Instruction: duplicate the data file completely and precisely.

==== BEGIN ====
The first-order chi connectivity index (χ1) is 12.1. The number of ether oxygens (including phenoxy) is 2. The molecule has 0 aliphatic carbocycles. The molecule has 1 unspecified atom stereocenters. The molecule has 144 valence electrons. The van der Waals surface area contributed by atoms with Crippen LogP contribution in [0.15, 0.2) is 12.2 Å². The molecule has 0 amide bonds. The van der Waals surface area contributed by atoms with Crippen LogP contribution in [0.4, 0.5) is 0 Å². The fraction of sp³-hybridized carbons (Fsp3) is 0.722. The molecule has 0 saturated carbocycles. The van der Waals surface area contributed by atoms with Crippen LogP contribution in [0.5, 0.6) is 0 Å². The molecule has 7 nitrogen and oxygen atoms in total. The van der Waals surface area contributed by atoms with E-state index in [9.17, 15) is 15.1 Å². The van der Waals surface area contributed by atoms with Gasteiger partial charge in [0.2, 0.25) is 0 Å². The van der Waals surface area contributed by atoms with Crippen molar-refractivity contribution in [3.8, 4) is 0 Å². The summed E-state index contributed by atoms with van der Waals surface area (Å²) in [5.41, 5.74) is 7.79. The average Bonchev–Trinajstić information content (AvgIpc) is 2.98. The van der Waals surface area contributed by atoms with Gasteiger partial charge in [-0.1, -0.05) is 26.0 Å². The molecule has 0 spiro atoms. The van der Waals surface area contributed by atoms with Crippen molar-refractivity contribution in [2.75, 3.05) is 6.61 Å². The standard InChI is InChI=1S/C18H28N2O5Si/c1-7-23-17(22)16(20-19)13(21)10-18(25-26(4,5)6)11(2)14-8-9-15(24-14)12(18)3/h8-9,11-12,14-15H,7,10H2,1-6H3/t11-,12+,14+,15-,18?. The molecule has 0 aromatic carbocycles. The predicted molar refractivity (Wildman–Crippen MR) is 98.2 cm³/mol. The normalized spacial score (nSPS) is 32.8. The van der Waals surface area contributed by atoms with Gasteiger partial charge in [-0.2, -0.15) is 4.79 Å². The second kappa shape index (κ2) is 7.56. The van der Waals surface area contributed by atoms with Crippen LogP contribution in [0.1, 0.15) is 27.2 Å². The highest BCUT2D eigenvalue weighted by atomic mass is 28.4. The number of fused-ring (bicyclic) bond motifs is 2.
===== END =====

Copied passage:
The first-order chi connectivity index (χ1) is 12.1. The number of ether oxygens (including phenoxy) is 2. The molecule has 0 aliphatic carbocycles. The molecule has 1 unspecified atom stereocenters. The molecule has 144 valence electrons. The van der Waals surface area contributed by atoms with Crippen LogP contribution in [0.15, 0.2) is 12.2 Å². The molecule has 0 amide bonds. The van der Waals surface area contributed by atoms with Crippen LogP contribution in [0.4, 0.5) is 0 Å². The fraction of sp³-hybridized carbons (Fsp3) is 0.722. The molecule has 0 saturated carbocycles. The van der Waals surface area contributed by atoms with Crippen LogP contribution in [0.5, 0.6) is 0 Å². The molecule has 7 nitrogen and oxygen atoms in total. The van der Waals surface area contributed by atoms with E-state index in [9.17, 15) is 15.1 Å². The van der Waals surface area contributed by atoms with Gasteiger partial charge in [0.2, 0.25) is 0 Å². The van der Waals surface area contributed by atoms with Crippen molar-refractivity contribution in [3.8, 4) is 0 Å². The summed E-state index contributed by atoms with van der Waals surface area (Å²) in [5.41, 5.74) is 7.79. The average Bonchev–Trinajstić information content (AvgIpc) is 2.98. The van der Waals surface area contributed by atoms with Gasteiger partial charge in [-0.1, -0.05) is 26.0 Å². The molecule has 0 spiro atoms. The van der Waals surface area contributed by atoms with Crippen molar-refractivity contribution in [2.75, 3.05) is 6.61 Å². The standard InChI is InChI=1S/C18H28N2O5Si/c1-7-23-17(22)16(20-19)13(21)10-18(25-26(4,5)6)11(2)14-8-9-15(24-14)12(18)3/h8-9,11-12,14-15H,7,10H2,1-6H3/t11-,12+,14+,15-,18?. The molecule has 0 aromatic carbocycles. The predicted molar refractivity (Wildman–Crippen MR) is 98.2 cm³/mol. The normalized spacial score (nSPS) is 32.8. The van der Waals surface area contributed by atoms with Gasteiger partial charge in [-0.2, -0.15) is 4.79 Å². The second kappa shape index (κ2) is 7.56. The van der Waals surface area contributed by atoms with Crippen LogP contribution in [0.1, 0.15) is 27.2 Å². The highest BCUT2D eigenvalue weighted by atomic mass is 28.4. The number of fused-ring (bicyclic) bond motifs is 2.